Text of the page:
One of the best ways we can respond to change is to embrace it.  The current context is forcing us to adapt in many different ways, from how we shop for groceries to how we effectively provide opportunities for assessment.  Understanding the tools available to us can enable us to make informed decisions about how to best facilitate assessment within the new context that we find ourselves.  The method we use may have to change, but hopefully these blogs have given you ideas for how you can continue to achieve the intended end goal.

 

Contingency Planning

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5 0 608
Community Member

When I first started using Canvas I surprised about the lack of accessibility features available to users, so i decided to create my own and to share them with the wonderful community.

Below I have attached some JS and some CSS too which I highly recommend that you implement into your version of the LMS. (I will happily write up a guide on how to implement it as well as how it works if anyone would like).

The accessibility tools below allow learners to change the text size of each custom page that you create. (Nothing native to Canvas, simply any pages, quizzes, assignments, etc that you have created).

It also allows the user to change the background colour of pages too (I may be implementing a text colour option soon too).

Clicking 'Accessibility' on the global navigation toggles the menu that you can see in the bottom left:

306588_pastedImage_4.png

I hope this helps your instance of Canvas become more accessible and that you all find it useful Smiley Happy 

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8 18 902
Community Member

A long, long time ago, in an office somewhere in my building (I'm guessing), a conversation probably nothing like this took place:

vintage secretary

"Okay, it's time to implement the new LMS, Canvas."

"Hooray! Anything special we need to do?"

"Well, we should probably decide if our Canvas instance should be one big bucket of stuff, or if we need sub-accounts for our 5 separately accredited colleges."

"I'd think sub-accounts by college would be smart!"

"Definitely. Oh... wait... We're integrating Banner with Canvas, right?"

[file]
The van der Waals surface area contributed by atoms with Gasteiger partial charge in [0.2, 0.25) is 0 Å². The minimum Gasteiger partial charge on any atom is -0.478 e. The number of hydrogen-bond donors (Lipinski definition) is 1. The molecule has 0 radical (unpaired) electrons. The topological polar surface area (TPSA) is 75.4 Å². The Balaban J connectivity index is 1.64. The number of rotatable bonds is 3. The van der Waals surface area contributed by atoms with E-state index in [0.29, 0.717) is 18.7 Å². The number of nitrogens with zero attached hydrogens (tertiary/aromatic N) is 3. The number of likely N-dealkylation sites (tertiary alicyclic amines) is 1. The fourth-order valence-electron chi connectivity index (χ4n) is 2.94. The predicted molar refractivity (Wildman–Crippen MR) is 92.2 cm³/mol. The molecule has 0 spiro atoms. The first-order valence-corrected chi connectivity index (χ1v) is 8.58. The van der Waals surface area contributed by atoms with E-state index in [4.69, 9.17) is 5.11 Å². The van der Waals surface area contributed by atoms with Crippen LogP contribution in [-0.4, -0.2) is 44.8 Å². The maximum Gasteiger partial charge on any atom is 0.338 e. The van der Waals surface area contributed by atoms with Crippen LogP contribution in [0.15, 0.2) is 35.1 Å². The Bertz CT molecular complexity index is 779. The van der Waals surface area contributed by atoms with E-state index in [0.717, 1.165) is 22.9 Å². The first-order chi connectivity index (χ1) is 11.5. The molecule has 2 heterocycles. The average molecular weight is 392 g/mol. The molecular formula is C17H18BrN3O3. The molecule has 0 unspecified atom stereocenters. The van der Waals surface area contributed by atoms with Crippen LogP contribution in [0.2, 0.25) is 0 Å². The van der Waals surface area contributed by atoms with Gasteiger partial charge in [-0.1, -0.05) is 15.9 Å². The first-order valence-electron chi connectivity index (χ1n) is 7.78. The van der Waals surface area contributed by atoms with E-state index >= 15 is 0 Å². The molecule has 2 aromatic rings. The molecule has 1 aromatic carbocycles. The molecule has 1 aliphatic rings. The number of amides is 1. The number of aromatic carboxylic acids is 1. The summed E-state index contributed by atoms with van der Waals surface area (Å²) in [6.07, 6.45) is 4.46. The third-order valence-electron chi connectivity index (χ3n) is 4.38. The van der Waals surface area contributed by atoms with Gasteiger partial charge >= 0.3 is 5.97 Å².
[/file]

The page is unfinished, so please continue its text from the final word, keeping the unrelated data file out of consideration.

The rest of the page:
"Of course!"

"Well, we have Banner set up to essentially treat our district as a single entity."

"And?"

"Well, there's no easy way to tell Canvas which sub-account the course should be in."

"Oh. One giant bucket, it is!"

Fast forward a year or two. The transition from Blackboard to Canvas is complete. Faculty adoption is growing rapidly. Online course offerings are expanding. Requests for adding account-level LTIs keep coming. Data and outcomes and analytics are hot topics. People begin to question with more regularity why we don't have sub-accounts to keep these things useful, streamlined, and logical. The answer continues to be "because we don't have Banner set up in a way that makes sub-accounts possible". Fast forward a few more years. People are asking at least weekly why we can't do a thing that can't be done because we don't have college sub-accounts. The requests finally prompt action. The action hits numerous brick walls. There is a script written that seems to solve the problem by moving the courses from the root account to the correct sub-account after the fact. Testing is going well. There is dancing and singing. Then someone performs a section sync in Test Banner, and the course in Test Canvas gets thrown out of its sub-account and back to the root account. Canvas insists that "account" should be sticky. Testing continues to prove that Banner is a jerk and refuses to listen to what Canvas says. Other avenues are considered and defeated. Tears are shed. And here we are, seven long years into our Canvas adventure, without any hierarchy whatsoever. And we've exhausted every reasonable idea, short of demolishing the entire Banner > Middleware > Canvas structure and starting from the ground up.